The first military coup in West Africa took place on the 13th day of January 1963, in the Togolese coup d’état in Lome.
There is no doubt that there is a rising number of coups in West Africa, which has taken place over the last three years, across countries like Mali, Guinea, Burkina Faso, and just recently Niger Republic.
The coup d’état in Mali began on the night of 24 May 2021, when the Malian Army led by Vice President Assimi Goïta captured President Bah N’daw, while in Guinea Bissau, the military overthrow of President Alpha Condé also took place in 2021, but in Burkina Faso, it’s coup d’état happened a year after, when the army, led by Damiba announced it had deposed President Roch Kabore on January 2022, after more than six years in power.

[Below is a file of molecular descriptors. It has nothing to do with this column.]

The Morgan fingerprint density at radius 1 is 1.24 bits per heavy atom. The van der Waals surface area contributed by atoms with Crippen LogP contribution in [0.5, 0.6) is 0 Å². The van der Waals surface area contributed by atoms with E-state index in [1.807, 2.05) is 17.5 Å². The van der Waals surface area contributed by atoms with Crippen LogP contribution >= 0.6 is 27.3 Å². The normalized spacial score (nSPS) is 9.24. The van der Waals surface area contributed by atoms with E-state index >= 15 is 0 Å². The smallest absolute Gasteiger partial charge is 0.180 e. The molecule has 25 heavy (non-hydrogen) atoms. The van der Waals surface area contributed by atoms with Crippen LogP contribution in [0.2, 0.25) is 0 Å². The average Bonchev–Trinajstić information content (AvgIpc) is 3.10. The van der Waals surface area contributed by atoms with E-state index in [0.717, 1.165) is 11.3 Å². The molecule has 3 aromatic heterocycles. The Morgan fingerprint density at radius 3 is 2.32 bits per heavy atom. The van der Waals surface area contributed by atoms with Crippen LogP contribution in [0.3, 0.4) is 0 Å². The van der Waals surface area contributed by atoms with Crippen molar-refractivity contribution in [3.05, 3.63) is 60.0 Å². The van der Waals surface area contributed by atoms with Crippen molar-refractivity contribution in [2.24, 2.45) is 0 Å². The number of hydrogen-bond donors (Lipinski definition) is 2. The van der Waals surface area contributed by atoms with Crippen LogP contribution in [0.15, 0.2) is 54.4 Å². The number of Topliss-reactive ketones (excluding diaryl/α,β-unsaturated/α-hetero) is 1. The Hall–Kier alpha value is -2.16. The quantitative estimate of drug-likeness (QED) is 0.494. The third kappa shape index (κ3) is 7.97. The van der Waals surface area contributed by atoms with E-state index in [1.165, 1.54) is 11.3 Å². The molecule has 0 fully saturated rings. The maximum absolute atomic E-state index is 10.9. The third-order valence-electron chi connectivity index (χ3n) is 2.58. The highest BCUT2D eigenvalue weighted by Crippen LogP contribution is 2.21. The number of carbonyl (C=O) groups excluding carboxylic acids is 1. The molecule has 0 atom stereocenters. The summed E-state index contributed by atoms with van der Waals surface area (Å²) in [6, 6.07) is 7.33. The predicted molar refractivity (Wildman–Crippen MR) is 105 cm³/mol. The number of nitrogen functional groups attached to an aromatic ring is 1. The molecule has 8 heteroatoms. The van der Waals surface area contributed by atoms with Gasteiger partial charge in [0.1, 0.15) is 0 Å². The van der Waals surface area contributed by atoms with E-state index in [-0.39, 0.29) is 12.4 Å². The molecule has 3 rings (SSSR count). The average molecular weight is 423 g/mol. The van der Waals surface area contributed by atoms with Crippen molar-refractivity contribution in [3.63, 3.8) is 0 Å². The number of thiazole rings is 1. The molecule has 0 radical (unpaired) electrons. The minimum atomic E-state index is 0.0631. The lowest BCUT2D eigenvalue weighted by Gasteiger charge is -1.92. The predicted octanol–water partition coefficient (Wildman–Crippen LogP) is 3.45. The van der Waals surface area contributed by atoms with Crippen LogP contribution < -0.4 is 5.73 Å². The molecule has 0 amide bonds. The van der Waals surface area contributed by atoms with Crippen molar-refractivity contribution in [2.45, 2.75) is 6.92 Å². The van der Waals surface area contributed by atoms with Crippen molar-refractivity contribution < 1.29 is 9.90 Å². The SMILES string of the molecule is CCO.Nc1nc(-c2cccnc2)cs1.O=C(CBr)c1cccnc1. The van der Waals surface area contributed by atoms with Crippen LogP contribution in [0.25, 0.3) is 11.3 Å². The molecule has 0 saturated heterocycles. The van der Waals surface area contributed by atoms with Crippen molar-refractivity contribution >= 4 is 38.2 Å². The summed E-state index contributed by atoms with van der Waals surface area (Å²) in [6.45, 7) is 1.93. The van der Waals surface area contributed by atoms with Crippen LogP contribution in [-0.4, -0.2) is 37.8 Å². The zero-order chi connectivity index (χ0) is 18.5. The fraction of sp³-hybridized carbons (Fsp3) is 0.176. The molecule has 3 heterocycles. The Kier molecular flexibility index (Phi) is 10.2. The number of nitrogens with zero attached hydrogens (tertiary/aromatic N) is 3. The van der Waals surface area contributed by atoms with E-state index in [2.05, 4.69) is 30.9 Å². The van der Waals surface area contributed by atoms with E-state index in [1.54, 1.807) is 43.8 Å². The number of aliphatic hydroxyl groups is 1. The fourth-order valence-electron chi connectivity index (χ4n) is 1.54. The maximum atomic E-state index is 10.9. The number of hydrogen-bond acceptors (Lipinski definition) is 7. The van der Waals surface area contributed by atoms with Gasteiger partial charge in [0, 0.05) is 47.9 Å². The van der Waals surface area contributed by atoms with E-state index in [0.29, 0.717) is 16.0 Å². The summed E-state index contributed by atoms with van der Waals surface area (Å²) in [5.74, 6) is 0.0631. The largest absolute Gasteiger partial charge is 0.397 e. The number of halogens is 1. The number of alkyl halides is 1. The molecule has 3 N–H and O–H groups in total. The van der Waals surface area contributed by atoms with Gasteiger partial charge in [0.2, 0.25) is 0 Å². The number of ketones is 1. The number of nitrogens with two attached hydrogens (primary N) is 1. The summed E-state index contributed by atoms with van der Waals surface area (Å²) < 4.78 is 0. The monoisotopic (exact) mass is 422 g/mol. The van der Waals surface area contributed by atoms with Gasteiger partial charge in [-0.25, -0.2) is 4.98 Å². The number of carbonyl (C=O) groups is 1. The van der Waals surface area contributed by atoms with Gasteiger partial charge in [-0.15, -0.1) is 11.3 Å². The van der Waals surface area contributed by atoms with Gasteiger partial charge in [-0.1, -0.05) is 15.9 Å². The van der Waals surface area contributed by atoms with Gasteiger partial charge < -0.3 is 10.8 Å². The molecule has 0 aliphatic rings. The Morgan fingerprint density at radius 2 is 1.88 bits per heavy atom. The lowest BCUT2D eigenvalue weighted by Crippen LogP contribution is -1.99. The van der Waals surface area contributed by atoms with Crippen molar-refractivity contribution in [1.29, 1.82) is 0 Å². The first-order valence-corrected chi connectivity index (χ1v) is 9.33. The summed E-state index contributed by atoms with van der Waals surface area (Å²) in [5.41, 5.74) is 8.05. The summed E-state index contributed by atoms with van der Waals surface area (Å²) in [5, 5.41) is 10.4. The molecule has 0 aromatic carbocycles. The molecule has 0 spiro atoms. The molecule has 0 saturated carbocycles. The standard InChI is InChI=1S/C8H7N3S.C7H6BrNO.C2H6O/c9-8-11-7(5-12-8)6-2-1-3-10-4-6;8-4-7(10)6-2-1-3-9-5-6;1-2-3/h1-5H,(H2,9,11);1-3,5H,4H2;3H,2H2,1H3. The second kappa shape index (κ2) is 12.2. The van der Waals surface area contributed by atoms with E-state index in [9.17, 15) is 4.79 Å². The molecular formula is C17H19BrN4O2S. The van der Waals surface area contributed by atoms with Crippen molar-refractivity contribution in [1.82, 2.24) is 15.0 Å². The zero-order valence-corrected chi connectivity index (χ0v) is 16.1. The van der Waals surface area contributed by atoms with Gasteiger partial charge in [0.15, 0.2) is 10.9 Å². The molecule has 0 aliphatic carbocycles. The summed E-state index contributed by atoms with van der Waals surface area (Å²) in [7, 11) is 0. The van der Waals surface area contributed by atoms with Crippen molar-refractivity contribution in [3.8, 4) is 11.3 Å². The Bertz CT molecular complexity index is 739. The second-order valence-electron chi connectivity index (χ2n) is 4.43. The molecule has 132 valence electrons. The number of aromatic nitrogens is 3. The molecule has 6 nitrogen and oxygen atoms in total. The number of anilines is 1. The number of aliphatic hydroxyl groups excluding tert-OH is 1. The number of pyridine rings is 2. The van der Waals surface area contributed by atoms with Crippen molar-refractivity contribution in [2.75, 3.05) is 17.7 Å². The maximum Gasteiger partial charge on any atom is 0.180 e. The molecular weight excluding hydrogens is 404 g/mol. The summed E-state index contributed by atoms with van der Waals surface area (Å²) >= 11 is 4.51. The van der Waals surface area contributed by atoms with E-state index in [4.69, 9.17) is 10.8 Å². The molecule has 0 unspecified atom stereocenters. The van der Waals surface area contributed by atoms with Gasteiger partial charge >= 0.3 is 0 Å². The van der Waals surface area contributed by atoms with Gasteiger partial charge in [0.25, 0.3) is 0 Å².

On Wednesday, another coup d’état took place in Niger Republic, after President Mohamed Bazoum was locked in his room by his guards in the Presidential Palace in Niamey.
All the coups over the last three years, in these West African countries have taken place in a time when, the countries were marred by poor governance by elected leaders, leading to insecurities, bad economy policies and suppression of opposition parties.
The recent wave of coup d’état in West Africa should not be taken lightly, as history always has a way of repeating itself.